Dozens of filmmakers dressed up as zombies early on Sunday “attacked” the Cuban town of San Antonio de los Baños, where for the past four years the only procession of the living dead has been held on the island.
People costumed as the zombies of priests, clowns, drunkards, doctors and regular people wandered through the town’s central streets, scaring the locals with groans and cries and splashing “blood” onto curious onlookers after getting off a bus provided by Cuba’s International Film School, or EICTV.
That institution, which is based in the town, four years ago launched the march of the living dead as a way of integrating the school into the community and paying tribute to horror films.
The first edition of the event only attracted 12 of the townspeople, but it has been growing in popularity and now is a much-anticipated diversion, said one of the procession’s coordinators and a professor at the school, Colombian Andres Buitrago.
A group of 80 students, professors and graduates of EICTV on Friday began the show and wrapped up their party a few hours later with the screening of short horror films on one of the town’s central plazas.
By showing the short features, the organizers said they wanted to honor the school’s 25 years in operation, an anniversary that will be celebrated in December, and they decided to share with the public some of the works in the horror genre that the institution has produced.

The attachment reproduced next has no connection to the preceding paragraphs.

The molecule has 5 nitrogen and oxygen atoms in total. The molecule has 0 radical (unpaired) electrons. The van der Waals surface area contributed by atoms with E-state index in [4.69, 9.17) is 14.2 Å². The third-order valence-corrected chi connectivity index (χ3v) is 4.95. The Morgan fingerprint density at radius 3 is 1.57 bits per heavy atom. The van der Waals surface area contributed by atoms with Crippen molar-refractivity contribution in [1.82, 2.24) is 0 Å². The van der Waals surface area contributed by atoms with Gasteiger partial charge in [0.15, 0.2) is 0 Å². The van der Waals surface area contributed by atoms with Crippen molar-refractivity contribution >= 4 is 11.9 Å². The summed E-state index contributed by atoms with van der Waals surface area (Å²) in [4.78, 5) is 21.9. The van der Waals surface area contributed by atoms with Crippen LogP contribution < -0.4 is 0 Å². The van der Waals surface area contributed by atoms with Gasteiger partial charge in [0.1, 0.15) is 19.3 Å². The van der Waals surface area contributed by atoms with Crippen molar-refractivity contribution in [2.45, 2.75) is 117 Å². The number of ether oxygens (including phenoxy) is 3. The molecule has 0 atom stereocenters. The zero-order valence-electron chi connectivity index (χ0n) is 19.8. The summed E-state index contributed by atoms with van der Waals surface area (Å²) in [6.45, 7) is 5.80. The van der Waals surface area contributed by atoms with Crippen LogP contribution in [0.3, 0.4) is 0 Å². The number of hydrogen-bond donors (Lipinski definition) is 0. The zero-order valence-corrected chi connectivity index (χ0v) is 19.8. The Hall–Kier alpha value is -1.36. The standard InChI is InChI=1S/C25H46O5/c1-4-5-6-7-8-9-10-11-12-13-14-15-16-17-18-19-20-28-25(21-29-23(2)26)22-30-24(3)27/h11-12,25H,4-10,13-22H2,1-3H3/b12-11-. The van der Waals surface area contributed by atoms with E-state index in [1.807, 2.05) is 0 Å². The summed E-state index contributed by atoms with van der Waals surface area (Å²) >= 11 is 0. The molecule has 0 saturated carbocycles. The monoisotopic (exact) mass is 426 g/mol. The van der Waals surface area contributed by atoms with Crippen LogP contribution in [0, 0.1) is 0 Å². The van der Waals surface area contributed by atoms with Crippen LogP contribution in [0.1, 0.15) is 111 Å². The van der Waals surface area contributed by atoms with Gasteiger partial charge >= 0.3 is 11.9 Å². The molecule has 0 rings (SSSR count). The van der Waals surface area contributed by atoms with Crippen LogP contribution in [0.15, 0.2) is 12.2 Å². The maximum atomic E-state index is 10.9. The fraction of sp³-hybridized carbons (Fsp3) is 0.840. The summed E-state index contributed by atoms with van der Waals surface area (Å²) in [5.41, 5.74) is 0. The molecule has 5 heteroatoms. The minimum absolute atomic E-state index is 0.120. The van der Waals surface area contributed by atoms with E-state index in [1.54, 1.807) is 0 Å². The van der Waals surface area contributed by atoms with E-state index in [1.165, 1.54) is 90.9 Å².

EICTV, founded in 1986, is considered to be the most important academic project of the New Latin American Film Foundation, based in Havana and headed by Colombian writer Gabriel Garcia Marquez.
The institution has some 800 graduates around the world and has made San Antonio de los Baños into the most filmed town in Cuba, given that its stories and locations appear in many of the works produced by the students.
Costa Rica’s Marcos Machado, one of the coordinators of the procession, emphasized that this event is the largest zombie march in Cuba and it is not a common activity in the country, although it remains to be seen whether “some day the virus spreads to other communities.”
“It has nothing to do with Halloween. The zombie processions in all countries have a specific connotation, in some it’s a way of saying no to violence, of having young people seek their own space, but others are (held) at film, horror or music festivals,” he said.
In Cuba, where there is no tradition of celebrating Halloween, the living dead are only just starting to become more popular.
This year, the island’s first zombie film was released, entitled “Juan de los muertos” (Juan of the dead) and directed by Cuban Alejandro Brugues, a graduate of EICTV.
The film tells the story of a zombie invasion in Havana, where a Cuban starts a business to make money from the situation and free the local residents from that “crisis.”
This article originally appeared in the Latin American Herald Tribune